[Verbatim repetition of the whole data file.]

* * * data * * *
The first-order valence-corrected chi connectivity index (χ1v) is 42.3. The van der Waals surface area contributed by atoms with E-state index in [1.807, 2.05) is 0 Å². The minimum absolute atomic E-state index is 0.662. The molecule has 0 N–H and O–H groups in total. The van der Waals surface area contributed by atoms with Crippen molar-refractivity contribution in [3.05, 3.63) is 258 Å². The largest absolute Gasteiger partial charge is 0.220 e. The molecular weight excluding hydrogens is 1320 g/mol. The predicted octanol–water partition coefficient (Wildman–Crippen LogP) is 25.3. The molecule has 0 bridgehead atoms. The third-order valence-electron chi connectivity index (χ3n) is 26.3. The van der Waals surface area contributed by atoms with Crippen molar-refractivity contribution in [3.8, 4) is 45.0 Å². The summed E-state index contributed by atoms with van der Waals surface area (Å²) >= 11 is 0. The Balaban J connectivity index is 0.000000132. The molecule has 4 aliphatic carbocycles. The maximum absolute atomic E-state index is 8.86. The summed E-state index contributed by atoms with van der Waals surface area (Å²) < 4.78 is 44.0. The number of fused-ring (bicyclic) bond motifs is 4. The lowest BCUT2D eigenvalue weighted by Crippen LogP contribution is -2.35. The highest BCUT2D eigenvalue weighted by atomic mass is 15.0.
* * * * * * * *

The first-order valence-corrected chi connectivity index (χ1v) is 42.3. The van der Waals surface area contributed by atoms with E-state index in [1.807, 2.05) is 0 Å². The minimum absolute atomic E-state index is 0.662. The molecule has 0 N–H and O–H groups in total. The van der Waals surface area contributed by atoms with Crippen molar-refractivity contribution in [3.05, 3.63) is 258 Å². The largest absolute Gasteiger partial charge is 0.220 e. The molecular weight excluding hydrogens is 1320 g/mol. The predicted octanol–water partition coefficient (Wildman–Crippen LogP) is 25.3. The molecule has 0 bridgehead atoms. The third-order valence-electron chi connectivity index (χ3n) is 26.3. The van der Waals surface area contributed by atoms with Crippen molar-refractivity contribution in [3.8, 4) is 45.0 Å². The summed E-state index contributed by atoms with van der Waals surface area (Å²) >= 11 is 0. The Balaban J connectivity index is 0.000000132. The molecule has 4 aliphatic carbocycles. The maximum absolute atomic E-state index is 8.86. The summed E-state index contributed by atoms with van der Waals surface area (Å²) < 4.78 is 44.0. The number of fused-ring (bicyclic) bond motifs is 4. The lowest BCUT2D eigenvalue weighted by Crippen LogP contribution is -2.35. The highest BCUT2D eigenvalue weighted by atomic mass is 15.0.